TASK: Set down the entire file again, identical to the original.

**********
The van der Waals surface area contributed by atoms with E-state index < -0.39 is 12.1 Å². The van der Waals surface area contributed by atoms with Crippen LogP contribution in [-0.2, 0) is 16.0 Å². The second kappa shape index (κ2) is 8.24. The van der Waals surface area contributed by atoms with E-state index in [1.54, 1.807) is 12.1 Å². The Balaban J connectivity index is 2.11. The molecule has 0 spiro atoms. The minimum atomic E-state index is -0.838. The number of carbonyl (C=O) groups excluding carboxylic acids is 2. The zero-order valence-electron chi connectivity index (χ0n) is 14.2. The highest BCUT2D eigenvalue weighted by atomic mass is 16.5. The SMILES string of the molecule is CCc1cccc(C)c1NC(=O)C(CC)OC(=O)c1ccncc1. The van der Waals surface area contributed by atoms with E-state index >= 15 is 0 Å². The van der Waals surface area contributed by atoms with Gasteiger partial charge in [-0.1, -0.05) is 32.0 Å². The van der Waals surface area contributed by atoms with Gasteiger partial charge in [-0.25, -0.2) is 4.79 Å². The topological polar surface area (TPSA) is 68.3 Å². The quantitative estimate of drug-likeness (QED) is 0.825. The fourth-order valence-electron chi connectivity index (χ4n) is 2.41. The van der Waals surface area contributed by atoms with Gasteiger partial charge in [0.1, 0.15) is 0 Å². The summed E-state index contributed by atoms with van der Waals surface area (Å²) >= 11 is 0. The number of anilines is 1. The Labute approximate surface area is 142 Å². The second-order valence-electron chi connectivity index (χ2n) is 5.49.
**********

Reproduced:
The van der Waals surface area contributed by atoms with E-state index < -0.39 is 12.1 Å². The van der Waals surface area contributed by atoms with Crippen LogP contribution in [-0.2, 0) is 16.0 Å². The second kappa shape index (κ2) is 8.24. The van der Waals surface area contributed by atoms with E-state index in [1.54, 1.807) is 12.1 Å². The Balaban J connectivity index is 2.11. The molecule has 0 spiro atoms. The minimum atomic E-state index is -0.838. The number of carbonyl (C=O) groups excluding carboxylic acids is 2. The zero-order valence-electron chi connectivity index (χ0n) is 14.2. The highest BCUT2D eigenvalue weighted by atomic mass is 16.5. The SMILES string of the molecule is CCc1cccc(C)c1NC(=O)C(CC)OC(=O)c1ccncc1. The van der Waals surface area contributed by atoms with E-state index >= 15 is 0 Å². The van der Waals surface area contributed by atoms with Gasteiger partial charge in [-0.1, -0.05) is 32.0 Å². The van der Waals surface area contributed by atoms with Gasteiger partial charge in [-0.25, -0.2) is 4.79 Å². The topological polar surface area (TPSA) is 68.3 Å². The quantitative estimate of drug-likeness (QED) is 0.825. The fourth-order valence-electron chi connectivity index (χ4n) is 2.41. The van der Waals surface area contributed by atoms with Gasteiger partial charge in [0.1, 0.15) is 0 Å². The summed E-state index contributed by atoms with van der Waals surface area (Å²) >= 11 is 0. The number of anilines is 1. The Labute approximate surface area is 142 Å². The second-order valence-electron chi connectivity index (χ2n) is 5.49.